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#HNTop10: Stevie Scott’s debut and the arrival of stability in Indiana’s backfield

Stevie Scott celebrates his first career score against Virginia on September 8. (Mark Timko/HN)

The past year in Indiana athletics gave us a little bit of everything. This summer, the HN staff is recounting the best from the year. Each week, we’re revealing a new game, moment, or memory which stood out to us as worthy of a spot in our #HNTop10. It all culminates in August with our best moment from the year.

Up first: Stevie Scott’s breakout performance in Indiana’s super-soaked home opener against Virginia.

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When the news emerged last fall that Morgan Ellison wouldn’t begin the season as a part of Indiana’s football team, the message was simple. Someone else in the Hoosiers’ running back room would need to answer the call. That sentiment became even more clear following week one when hopeful redshirt sophomore Cole Gest went down with a season-ending ACL tear against Florida International. As soon as it appeared that Indiana’s backfield might hold some resemblance of consistency in 2018, there were once again more question marks than answers available.

Enter Tom Allen’s first recruiting class.

In a season where Indiana returned its entire backfield, with as many as five plausible ball carriers, it was Allen’s most underrated and underappreciated talent in that freshman class who quickly emerged as the leader. (So underappreciated, in fact, that he didn’t even appear in our 2018 running backs season preview.)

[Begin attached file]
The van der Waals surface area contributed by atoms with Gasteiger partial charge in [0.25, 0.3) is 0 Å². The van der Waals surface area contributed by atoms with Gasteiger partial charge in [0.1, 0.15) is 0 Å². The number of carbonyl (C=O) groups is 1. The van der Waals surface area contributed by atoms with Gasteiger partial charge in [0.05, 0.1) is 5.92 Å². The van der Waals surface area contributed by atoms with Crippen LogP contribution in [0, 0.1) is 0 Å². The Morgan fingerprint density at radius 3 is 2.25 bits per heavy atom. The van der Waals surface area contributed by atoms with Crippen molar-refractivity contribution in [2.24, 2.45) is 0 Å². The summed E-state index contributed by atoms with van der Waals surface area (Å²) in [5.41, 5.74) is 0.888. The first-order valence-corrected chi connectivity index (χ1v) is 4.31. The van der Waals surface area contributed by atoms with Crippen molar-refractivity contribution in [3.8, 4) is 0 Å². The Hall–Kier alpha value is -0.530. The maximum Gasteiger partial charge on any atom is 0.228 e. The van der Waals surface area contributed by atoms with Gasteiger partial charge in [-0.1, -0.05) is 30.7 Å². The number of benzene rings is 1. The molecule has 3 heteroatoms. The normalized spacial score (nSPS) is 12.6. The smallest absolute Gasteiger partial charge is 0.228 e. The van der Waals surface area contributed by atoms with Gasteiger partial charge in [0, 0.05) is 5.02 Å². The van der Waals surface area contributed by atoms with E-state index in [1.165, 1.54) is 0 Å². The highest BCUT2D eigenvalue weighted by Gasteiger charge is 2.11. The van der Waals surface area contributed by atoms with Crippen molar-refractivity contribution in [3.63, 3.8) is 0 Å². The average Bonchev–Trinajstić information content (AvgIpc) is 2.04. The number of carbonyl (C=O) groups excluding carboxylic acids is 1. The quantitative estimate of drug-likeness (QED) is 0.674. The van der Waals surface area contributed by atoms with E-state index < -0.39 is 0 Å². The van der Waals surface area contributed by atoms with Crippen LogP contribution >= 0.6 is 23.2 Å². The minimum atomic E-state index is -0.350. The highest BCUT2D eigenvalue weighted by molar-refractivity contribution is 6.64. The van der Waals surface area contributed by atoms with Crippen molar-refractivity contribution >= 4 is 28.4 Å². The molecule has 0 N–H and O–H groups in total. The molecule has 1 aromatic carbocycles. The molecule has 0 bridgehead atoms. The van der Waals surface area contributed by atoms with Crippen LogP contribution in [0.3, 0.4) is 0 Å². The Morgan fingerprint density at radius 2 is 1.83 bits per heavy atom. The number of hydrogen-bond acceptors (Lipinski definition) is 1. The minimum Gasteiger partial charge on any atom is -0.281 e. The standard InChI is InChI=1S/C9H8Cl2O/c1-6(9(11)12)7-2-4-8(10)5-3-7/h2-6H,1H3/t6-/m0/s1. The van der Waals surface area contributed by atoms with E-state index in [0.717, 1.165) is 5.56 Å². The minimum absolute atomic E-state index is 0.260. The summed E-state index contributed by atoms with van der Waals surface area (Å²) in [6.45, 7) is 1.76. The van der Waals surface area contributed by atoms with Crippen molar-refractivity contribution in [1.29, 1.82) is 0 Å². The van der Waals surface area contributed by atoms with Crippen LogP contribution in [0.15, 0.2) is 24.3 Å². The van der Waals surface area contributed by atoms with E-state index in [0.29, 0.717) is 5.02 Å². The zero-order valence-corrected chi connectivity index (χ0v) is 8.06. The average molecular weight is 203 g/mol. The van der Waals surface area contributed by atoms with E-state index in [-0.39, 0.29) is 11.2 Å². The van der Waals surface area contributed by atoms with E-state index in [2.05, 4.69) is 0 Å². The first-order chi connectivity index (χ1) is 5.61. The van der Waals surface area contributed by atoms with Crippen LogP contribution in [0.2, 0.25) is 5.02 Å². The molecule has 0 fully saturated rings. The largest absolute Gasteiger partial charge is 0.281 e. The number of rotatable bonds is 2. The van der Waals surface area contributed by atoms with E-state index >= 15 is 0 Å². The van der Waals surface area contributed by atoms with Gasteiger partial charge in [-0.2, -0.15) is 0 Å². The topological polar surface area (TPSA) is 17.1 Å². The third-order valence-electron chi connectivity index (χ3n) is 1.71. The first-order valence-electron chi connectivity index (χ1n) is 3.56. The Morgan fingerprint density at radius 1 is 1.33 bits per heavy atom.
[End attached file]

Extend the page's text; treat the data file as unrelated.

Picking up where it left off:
Stevie Scott, who carried the ball 31 times for 204 yards in the Hoosiers’ home opener on September 8th, grew up fast that night against Virginia, to quote both Allen and quarterback Peyton Ramsey.

“We had talked about that all week,” Ramsey said. “We needed somebody from that room to step up. He kept coming back after a big run and was just like, ‘feed me. I want the ball.’”

It didn’t take long for Scott to capitalize on his opportunity, which, in retrospect, isn’t much of a surprise, considering how long he waited. Scott signed to Indiana as a six-foot-two, 236-pound recruit that previously played both sides of the ball at Christian Brothers Academy in Syracuse. For the vast majority of his senior season, he was sidelined with injury, appearing in just three games. When recruiting Scott, Allen and his staff had limited film as a point of reference; to a certain degree, they took a shot in the dark.

Still, most figured Scott would eventually have some sort of role in the program; if Indiana found better options at running back, they would have experimented with him at linebacker. Even as he came to Bloomington, exactly what Scott’s role would be remained up in the air — that is of course, until the Hoosiers played Virginia.

Almost instantaneously, it was clear to see who would be Indiana’s workhorse for the time being, when on the Hoosiers’ first possession of the game, Scott took a 40-yard run to the house to tie it at seven apiece. It would only continue from there, as he pushed his way through rain to punish the UVA front seven.